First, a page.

Annual Alveolar Bone Loss in Older Adults Taking Oral Bisphosphonate

A Retrospective Cohort Study

Mohammad Helmi; Sara AlOsaimy; J. Max Goodson; Hatice Hasturk; Zuhair S. Natto


BMC Oral Health. 2019;19(260) 

In This Article

Abstract and Introduction


Background: Although several studies assessed the effect of bisphosphonate (BIS) administration on alveolar bone loss, this relationship has not been fully investigated using longitudinal analysis. The aim of the this article is to predict annual alveolar bone loss in a subpopulation of older adults patients who were taking oral bisphosphonate (BIS), adjusting for systemic diseases and associated risk factors.

Methods: This is a retrospective cohort study. We identified all subjects who reported receiving oral bisphosphonate from 2008 to 2015 (N = 30) using the electronic health records of each patient to identify suitable radiographs for analysis. For the longitudinal data analysis, 26 subjects were eligible for inclusion, having at least two exposures of the complete mouth set or repeated bitewing radiographs at least a one-year interval; they were then matched on age and sex to another 26 patients who did not report receiving bisphosphonate at any point of their life.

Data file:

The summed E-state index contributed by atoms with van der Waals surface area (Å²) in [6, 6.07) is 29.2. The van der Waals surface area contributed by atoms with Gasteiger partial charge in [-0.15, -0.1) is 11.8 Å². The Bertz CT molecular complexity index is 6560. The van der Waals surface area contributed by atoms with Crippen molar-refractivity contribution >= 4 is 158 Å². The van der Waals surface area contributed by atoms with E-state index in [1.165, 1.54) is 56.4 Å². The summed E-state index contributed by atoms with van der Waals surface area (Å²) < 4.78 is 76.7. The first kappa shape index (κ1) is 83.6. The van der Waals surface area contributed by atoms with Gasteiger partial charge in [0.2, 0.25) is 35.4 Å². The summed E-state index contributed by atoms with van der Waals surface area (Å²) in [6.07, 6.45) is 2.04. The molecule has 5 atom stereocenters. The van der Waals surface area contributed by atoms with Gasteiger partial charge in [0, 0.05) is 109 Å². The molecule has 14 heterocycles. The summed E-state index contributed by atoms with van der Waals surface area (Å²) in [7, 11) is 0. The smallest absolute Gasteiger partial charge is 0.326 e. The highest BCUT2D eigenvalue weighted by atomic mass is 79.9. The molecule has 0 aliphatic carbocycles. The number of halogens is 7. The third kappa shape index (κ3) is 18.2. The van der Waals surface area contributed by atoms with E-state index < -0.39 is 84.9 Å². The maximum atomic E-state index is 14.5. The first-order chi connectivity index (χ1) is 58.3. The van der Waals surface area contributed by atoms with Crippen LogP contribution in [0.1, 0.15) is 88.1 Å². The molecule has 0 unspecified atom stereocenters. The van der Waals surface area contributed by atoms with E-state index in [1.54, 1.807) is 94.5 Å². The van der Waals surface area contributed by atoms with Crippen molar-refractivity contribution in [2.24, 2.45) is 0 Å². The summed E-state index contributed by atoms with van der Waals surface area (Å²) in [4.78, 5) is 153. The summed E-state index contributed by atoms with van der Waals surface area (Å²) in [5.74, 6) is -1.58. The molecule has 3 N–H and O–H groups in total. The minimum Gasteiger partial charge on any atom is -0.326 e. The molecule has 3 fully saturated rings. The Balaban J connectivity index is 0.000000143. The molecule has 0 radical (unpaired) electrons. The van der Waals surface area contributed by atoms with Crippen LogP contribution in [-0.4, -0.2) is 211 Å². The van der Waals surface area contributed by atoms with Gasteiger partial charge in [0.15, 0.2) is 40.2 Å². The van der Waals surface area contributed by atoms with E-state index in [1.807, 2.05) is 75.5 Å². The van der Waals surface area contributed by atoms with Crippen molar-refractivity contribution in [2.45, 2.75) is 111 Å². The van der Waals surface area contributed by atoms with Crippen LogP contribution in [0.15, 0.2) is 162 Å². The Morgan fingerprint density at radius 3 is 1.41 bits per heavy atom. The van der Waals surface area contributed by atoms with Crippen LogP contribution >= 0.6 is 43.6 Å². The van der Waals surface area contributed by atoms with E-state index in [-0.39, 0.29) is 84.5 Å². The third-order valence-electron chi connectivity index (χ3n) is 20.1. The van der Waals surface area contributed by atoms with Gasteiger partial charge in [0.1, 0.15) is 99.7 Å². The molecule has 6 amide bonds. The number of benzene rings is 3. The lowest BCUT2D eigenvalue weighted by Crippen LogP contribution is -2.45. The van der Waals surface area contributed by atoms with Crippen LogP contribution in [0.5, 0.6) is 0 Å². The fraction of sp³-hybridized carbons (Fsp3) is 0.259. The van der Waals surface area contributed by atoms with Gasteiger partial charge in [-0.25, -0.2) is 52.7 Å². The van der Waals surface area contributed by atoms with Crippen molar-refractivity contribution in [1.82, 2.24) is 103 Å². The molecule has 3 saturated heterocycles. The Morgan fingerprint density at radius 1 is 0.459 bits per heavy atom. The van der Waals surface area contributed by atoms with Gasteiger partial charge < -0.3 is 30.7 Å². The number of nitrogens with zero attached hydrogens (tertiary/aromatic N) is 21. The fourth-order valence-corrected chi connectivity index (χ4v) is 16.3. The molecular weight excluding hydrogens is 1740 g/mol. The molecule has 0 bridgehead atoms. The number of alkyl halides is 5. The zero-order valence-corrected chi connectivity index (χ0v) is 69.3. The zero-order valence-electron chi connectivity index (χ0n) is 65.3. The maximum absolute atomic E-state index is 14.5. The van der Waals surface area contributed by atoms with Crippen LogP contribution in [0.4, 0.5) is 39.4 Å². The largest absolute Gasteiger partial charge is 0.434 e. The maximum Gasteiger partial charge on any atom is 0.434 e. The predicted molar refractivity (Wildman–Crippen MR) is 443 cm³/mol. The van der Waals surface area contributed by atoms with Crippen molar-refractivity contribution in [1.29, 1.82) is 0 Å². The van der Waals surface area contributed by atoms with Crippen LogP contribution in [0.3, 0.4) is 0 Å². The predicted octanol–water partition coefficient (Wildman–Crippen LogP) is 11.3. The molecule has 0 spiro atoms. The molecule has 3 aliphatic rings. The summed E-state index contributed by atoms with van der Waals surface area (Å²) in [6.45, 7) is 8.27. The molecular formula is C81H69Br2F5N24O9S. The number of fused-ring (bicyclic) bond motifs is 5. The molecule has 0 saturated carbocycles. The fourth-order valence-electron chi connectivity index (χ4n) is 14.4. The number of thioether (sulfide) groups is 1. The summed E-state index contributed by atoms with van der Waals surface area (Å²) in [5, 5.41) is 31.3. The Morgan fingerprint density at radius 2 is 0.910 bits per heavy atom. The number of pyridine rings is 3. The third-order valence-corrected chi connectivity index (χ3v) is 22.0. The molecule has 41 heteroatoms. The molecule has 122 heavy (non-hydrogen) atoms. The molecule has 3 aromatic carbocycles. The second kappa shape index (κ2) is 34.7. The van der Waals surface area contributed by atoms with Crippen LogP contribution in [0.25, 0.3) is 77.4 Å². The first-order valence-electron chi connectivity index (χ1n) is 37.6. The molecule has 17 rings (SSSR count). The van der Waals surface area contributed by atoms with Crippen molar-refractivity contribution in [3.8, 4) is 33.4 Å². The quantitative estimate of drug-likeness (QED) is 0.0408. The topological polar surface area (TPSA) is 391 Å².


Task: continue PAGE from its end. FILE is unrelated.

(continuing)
Results: Mild periodontitis was higher in the BIS group compared to the no BIS group; however, moderate periodontitis was higher in the no BIS group. For those who did not take oral BIS, change over time was not significant after the two-year period. However, the BIS group had experienced 0.088 mm more bone loss compared to the no BIS group (95% CI: 0.001, 0.176. P-value = 0.048), adjusting for all other variables included in the model.

Conclusion: The group that reported receiving oral bisphosphonates showed no improvement in maintaining alveolar bone level, and the use of oral BIS may not be effective in reducing annual alveolar bone loss; however, emerging evidence is promising for the use of bisphosphonate as an adjunctive local delivery medication for the management of periodontal diseases.